Jessie: Enjoying bouquets of daffodils scattered throughout the house!
I think every writer has parts of the job that really get the wheels turning on new projects. For some, it seems to be visiting inspiring locations. For others, it is overhearing snippets of interesting conversations. And for writers like me, it is a flash of curiosity on a topic that leads to research that leads to more curiosity that finally leads to the plot for a book.
I simply adore research. There is something so delightful to me in indulging my interest and meandering down whatever rabbit holes may appear along the way. I have written every one of my books this way. There is something I hear on a podcast, a bit pops out of a non-fiction book that I read, a conversation with a friend raises a topic and I tuck it away for a bit of a peek round later. Then, the fun really starts.
Since I prefer to write historical novels, I am often interested in where a deep dive into the British Newspaper Archive, The Maine Historical Society, or The Imperial War Museum online may take me. For my upcoming novel, Death in a Blackout, I spent two full work weeks reading every edition of The Hull Daily Mail, from May-July, 1940. I felt like a local, even though I was traveling through both space and time, as I became familiar with the names of the local cinemas, what was considered a bargain at department stores in the city, and recognized the names of Hull dignitaries making the paper as they presided over meetings and attending business openings.
At the Imperial War Museum, there were photographs and works of art pertaining to not only WWII but also to many other conflicts. Even though I arrived there with the intention of investigating armaments and the Merchant Navy I found myself looking into the ways artists were used in the war effort both at home and at the fronts. This led to researching art classes in Hull which took me straight to making the art college in that city an important part of Death in a Blackout. Without research, I never would have ended up heading in that direction with the story. I shudder to think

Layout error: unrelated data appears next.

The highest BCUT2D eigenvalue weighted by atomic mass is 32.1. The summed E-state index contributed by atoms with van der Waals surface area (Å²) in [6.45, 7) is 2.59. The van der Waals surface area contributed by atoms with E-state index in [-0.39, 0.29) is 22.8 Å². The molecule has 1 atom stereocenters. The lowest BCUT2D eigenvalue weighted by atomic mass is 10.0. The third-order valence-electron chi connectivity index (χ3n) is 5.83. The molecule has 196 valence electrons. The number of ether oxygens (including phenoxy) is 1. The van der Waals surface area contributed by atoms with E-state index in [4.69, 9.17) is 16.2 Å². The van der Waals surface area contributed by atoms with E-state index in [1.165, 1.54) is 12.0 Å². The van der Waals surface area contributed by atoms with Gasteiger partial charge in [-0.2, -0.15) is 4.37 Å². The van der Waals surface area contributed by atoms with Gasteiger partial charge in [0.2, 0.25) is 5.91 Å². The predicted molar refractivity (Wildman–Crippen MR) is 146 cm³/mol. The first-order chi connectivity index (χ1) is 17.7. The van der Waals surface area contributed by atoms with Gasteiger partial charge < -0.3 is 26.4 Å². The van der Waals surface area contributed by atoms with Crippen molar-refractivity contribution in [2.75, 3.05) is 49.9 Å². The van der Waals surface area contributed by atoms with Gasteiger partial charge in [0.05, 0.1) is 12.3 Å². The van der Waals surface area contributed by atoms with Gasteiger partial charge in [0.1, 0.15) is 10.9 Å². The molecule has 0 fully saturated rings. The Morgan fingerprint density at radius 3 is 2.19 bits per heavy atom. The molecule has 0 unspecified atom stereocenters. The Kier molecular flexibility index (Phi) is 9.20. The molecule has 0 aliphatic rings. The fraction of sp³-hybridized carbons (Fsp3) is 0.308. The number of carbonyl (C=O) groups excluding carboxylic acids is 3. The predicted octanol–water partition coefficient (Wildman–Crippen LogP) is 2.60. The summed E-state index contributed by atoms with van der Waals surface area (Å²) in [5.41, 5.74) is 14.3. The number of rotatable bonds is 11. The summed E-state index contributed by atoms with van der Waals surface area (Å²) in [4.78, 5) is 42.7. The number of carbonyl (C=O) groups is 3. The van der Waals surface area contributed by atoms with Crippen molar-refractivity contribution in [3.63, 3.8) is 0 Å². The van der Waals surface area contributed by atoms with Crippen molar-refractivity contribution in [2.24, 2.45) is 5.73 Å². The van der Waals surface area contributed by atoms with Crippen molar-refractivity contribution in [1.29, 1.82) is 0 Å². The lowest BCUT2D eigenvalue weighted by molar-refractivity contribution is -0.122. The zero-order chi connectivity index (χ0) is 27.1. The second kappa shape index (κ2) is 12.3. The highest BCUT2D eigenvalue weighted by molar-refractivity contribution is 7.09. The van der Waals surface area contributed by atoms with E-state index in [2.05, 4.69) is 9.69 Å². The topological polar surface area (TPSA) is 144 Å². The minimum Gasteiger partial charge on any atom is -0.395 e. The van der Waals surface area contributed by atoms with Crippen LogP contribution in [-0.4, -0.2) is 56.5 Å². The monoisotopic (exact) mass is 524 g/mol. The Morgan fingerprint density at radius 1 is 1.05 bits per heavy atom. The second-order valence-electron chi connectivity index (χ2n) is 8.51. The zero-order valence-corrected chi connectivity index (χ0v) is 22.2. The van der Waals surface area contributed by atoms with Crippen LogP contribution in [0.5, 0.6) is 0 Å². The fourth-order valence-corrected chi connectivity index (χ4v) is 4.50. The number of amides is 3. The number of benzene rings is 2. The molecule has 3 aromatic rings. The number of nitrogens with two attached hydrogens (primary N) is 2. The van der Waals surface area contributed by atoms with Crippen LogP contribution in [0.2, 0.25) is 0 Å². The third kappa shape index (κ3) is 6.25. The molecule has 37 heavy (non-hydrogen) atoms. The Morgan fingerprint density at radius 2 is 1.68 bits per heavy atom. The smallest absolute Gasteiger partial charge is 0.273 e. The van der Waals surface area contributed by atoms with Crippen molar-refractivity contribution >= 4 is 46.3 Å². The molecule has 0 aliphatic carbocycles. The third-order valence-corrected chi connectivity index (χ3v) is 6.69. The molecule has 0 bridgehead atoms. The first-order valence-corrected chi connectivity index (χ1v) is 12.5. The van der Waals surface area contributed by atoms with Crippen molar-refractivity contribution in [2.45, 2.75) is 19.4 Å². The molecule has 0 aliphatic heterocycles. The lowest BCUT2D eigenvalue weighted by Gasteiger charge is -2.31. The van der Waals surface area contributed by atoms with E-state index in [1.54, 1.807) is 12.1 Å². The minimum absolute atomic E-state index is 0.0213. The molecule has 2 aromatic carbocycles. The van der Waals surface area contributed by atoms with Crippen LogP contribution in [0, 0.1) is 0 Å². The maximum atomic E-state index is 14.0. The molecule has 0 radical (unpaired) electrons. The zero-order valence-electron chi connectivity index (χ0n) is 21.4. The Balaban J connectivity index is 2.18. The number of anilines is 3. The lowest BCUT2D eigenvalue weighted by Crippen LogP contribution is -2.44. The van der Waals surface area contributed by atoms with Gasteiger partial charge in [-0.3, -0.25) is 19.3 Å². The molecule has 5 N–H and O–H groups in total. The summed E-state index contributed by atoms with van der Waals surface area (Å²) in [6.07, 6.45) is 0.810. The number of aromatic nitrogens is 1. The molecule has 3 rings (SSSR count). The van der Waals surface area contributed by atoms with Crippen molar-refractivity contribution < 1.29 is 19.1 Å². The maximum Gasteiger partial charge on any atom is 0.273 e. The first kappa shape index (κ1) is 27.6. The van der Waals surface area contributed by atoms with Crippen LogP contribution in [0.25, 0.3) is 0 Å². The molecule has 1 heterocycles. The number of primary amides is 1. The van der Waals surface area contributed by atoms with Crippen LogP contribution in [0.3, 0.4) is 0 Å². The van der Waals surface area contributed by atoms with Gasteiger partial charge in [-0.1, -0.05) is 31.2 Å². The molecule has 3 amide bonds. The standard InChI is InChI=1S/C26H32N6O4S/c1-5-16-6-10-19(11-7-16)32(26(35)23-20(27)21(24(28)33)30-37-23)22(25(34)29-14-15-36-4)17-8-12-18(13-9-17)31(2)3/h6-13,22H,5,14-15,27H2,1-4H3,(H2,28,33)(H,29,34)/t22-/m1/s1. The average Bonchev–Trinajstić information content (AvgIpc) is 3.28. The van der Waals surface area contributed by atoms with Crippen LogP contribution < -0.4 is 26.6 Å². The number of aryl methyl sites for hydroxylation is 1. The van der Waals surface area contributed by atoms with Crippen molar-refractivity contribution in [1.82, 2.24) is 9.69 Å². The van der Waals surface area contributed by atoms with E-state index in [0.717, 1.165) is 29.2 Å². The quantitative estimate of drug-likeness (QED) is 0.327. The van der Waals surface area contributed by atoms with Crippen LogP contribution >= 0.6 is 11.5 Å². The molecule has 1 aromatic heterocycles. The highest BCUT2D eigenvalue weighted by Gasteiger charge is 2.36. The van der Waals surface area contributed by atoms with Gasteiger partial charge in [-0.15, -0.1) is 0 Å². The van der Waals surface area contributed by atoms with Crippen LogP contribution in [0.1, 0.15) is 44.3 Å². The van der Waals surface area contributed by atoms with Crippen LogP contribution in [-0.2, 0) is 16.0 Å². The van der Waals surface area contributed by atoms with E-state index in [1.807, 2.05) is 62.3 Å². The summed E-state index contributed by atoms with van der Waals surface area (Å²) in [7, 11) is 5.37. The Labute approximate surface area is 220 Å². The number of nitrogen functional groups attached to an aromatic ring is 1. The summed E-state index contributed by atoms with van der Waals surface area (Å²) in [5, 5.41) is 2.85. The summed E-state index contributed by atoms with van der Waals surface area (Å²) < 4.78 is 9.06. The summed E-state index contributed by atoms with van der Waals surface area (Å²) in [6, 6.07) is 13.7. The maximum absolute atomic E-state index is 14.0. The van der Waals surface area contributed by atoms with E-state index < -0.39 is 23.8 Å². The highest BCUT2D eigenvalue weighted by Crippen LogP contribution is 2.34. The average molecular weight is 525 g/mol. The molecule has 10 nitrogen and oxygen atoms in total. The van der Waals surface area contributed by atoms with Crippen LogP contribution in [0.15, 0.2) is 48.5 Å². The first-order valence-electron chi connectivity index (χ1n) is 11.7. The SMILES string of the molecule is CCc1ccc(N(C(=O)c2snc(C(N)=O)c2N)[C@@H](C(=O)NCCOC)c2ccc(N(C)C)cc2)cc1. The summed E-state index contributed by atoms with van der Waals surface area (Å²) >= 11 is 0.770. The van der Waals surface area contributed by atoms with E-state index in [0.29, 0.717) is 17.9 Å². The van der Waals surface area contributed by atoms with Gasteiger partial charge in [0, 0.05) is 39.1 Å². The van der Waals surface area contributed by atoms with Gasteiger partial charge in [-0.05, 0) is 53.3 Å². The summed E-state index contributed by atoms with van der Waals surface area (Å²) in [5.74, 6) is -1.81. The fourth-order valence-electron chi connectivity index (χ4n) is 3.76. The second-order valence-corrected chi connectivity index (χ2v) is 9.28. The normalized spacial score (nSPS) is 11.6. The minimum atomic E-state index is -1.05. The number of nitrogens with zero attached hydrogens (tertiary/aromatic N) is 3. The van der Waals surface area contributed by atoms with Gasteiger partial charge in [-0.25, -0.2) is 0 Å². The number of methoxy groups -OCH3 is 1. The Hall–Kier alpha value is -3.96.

I must confess that all the research tends to stir up more ideas than I could possibly hope to put to use in one lifetime. I add links to my Trello boards, I fill paper notebooks and I am starting to explore the practice of Building a Second Brain, but the truth is I am reconciled to the notion that my problems are ones of abundance rather than lack, for which I am most grateful!
Readers, do you like to learn new things or to have your curiosity aroused by novels? Writers, where is your own starting line? How do you get inspired to start your own work?